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Patrick Nittler #IAmScience

Patrick Nittler

Patrick Nittler, a Ph.D candidate in molecular plant biology at MU, stands near his lab station in the Liscum Lab in Bond LSC. | photo by Allison Scott, Bond LSC

“#IAmScience because I push through failures knowing that eventually something will work out.”

Breaking things apart and putting them back together has been engrained in Patrick Nittler’s life for as long as he can remember. Growing up, Nittler served as his dad’s sidekick as he salvaged parts of a broken computer to boost performance in their new one. Moments like those were bonding experiences that encouraged the innate curiosity of the now second year molecular plant biology Ph.D. candidate.

Although plants and your run of the mill computer have little in common, Nittler was inspired to follow his interest in how things work.

“I’m a curious person in general, so once I started working with plants I realized it’s something I’m really interested in,” Nittler said.

As part of Mannie Liscum’s lab in the Bond Life Sciences Center, Nittler works on a protein called Nonphototropic Hypocotyl 3 (NPH3) that belongs to a 33-gene member family. This protein is part of the complicated way plants respond to light and the signals that make them grow toward or away from sunlight.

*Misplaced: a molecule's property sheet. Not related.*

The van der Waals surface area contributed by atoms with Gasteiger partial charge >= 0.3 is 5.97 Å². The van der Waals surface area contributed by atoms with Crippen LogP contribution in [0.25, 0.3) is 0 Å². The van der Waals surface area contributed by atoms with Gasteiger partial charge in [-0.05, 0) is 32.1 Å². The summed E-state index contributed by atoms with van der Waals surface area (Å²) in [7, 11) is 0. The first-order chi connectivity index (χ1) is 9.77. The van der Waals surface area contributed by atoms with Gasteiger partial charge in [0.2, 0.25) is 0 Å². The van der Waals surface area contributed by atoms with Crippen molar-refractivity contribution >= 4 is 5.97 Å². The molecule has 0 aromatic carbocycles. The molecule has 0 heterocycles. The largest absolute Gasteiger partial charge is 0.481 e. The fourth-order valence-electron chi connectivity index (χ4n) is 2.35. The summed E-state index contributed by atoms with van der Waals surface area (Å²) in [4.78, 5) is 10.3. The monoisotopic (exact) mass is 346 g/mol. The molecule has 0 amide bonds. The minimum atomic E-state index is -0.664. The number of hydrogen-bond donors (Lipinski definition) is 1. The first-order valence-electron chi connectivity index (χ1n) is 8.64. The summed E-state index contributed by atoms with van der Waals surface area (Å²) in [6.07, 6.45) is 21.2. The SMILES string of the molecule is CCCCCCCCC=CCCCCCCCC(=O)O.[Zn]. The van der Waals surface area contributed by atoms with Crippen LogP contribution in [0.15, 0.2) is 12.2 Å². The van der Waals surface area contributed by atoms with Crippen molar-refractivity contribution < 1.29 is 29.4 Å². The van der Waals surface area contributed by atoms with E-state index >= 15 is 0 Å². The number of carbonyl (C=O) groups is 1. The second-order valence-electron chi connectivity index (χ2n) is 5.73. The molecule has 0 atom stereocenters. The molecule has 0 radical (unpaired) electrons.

“Right after the photoreceptor in Arabidopsis thaliana receives blue light, it cues a domino effect,” Nittler said. “The protein I study is the next step, and I’m working on characterizing its structure.”

Doing so could help Nittler and his lab to learn more about the rest of the gene family. It could also contribute to his main area of expertise: phototropism, which is how plants perceive and respond to light sources. This can increase the efficiency of photosynthesis by orienting the leaves of the plant toward sunlight.

“They all seemingly do different things, so I’m trying to figure out what influences phototropism,” Nittler said. “We only know what happens after mutating six of the 33, so we’re working to better understand them. Some of them might not have functions, though.”

Nittler, however, directs his attention to just part of the family.

“I work with the three most closely related,” Nittler said. “One of those has a known function and the other two don’t.”

Meaning that two of the three are recognized as genes, but what happens when you mutate them is uncertain. While figuring out what mutations cause is important, Nittler has his attention elsewhere.

In order to better understand the genes, Nittler is attempting to learn the 3D structures of the protein’s middle section.

“We’ve had issues experimentally getting it to work,” Nittler said. “The main thing I want to find out from the 3D structure is why Nonphototropic Hypocotyl 3 is involved in phototropism while its close gene family members aren’t.”

Even though it hasn’t worked out just yet, Nittler continues to try new things in hopes of finding the solution.

“I like the challenge,” Nittler said. “Science doesn’t work a lot of the time, but when it does it’s really exciting.”

Article originally published on Decoding Science.